The title of one of CTW's first posts, "Free Music is Rubbish, isn't it?" summarised the general public's position regarding music that is given away free of charge. If the music is given away for nothing, ipso facto it must be worthless and therefore not worth downloading. Why else would millions of people prefer to copy and transfer thousands of pirated commercial mp3s on bit-torrents? Even though the music they receive illegally is now free, it was once worth something - so it must still be worth listening to, even though it is now, erm, free. We have arrived at a situation where all songs are free but some songs are more free than others.
*CTW explodes in a mish-mash of pretentious paraphrasing and poor grammar*
Similarly, how are musicians expected to earn a living if these amateurish Creative Commons bozoes are going to barge in with their free albums and entice tone-deaf customers away from them? Isn't free music going to destroy the music industry?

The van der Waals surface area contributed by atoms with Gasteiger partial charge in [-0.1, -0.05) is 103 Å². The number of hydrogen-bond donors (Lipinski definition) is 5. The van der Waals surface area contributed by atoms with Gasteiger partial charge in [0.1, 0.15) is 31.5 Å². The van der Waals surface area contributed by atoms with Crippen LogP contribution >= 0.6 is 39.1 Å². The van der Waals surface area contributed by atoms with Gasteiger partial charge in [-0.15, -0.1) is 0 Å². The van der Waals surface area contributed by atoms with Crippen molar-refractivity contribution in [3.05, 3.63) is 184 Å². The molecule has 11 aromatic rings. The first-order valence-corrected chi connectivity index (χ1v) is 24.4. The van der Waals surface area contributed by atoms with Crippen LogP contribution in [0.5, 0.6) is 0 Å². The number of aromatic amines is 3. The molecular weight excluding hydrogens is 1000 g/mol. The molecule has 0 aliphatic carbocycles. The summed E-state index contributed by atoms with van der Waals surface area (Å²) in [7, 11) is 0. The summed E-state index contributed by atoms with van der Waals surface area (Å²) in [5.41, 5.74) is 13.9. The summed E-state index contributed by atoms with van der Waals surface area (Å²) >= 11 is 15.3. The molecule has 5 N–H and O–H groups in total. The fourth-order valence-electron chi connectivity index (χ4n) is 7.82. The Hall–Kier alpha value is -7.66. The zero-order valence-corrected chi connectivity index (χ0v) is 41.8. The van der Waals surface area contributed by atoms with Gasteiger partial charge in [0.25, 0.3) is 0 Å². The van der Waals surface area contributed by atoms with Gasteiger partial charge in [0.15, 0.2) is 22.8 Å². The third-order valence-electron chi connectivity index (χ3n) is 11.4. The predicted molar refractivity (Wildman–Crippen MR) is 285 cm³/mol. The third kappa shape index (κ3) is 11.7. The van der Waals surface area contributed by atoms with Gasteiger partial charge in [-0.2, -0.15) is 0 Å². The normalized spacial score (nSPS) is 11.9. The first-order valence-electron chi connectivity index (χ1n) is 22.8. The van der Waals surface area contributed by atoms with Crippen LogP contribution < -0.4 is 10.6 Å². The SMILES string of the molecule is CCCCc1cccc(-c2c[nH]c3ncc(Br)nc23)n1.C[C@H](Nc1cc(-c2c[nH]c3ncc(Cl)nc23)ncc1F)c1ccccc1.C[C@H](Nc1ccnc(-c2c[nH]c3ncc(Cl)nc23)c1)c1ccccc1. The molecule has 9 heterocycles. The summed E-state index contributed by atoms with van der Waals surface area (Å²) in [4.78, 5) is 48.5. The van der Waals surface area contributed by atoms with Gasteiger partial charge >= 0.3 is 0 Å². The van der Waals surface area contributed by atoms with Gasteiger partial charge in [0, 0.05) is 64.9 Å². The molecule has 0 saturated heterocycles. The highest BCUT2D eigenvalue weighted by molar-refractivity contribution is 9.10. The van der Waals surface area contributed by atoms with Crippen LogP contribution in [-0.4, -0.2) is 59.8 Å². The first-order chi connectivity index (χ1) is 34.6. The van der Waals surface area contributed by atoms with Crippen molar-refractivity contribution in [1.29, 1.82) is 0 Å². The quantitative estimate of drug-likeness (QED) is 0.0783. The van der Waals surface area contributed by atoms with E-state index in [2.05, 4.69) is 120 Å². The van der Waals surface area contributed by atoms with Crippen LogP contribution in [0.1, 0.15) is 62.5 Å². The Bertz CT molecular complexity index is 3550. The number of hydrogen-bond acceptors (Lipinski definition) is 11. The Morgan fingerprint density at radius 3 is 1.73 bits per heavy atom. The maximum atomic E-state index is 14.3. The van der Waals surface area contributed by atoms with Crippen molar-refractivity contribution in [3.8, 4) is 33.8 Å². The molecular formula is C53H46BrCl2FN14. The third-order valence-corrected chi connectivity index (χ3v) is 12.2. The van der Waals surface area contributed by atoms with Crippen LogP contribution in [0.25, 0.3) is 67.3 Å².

Well, no, not if you're talented, famous and slap a Creative Commons licence on your album.
According to Creative Commons.org, the top-selling album at Amazon's mp3 store in 2008 was Ghosts I-IV by Nine Inch Nails. Ghosts I (nine high-fidelity and DRM-free tracks plus a PDF full of gorgeous photos) is available completely free of charge from NIN's website, but millions of people chose to pay for it and II-IV, either as a show of solidarity, as a gesture of gratitude or simply because Amazon made it convenient for fans to splash the cash. Should those lovely, generous people care to investigate further, they'll find that the entire opus, Ghosts I-IV, is also available from the capacious archive.org for precisely no money whatsoever.
I'm not denying that Trent Reznor's fame gives him a huge advantage over the common-or-garden CC artist. But kudos to NIN for releasing the album in such a fashion and delivering a roundhouse kick to the smug features of the ghoulish credit crunch. If only they could do the same to the greedy and idiotic bankers and politicians responsible for the mess.
If you'd like to pick up another free album that reminds you of Nine Inch Nails, you could always try the completely free, new, and CC-licensed album The Slip, from the world's most accurate tribute band, Nine Inch Nails. Yes, they're at it again.
Goths, grungies and emos: ho!
One last thought: what would you rather have "CC" stand for?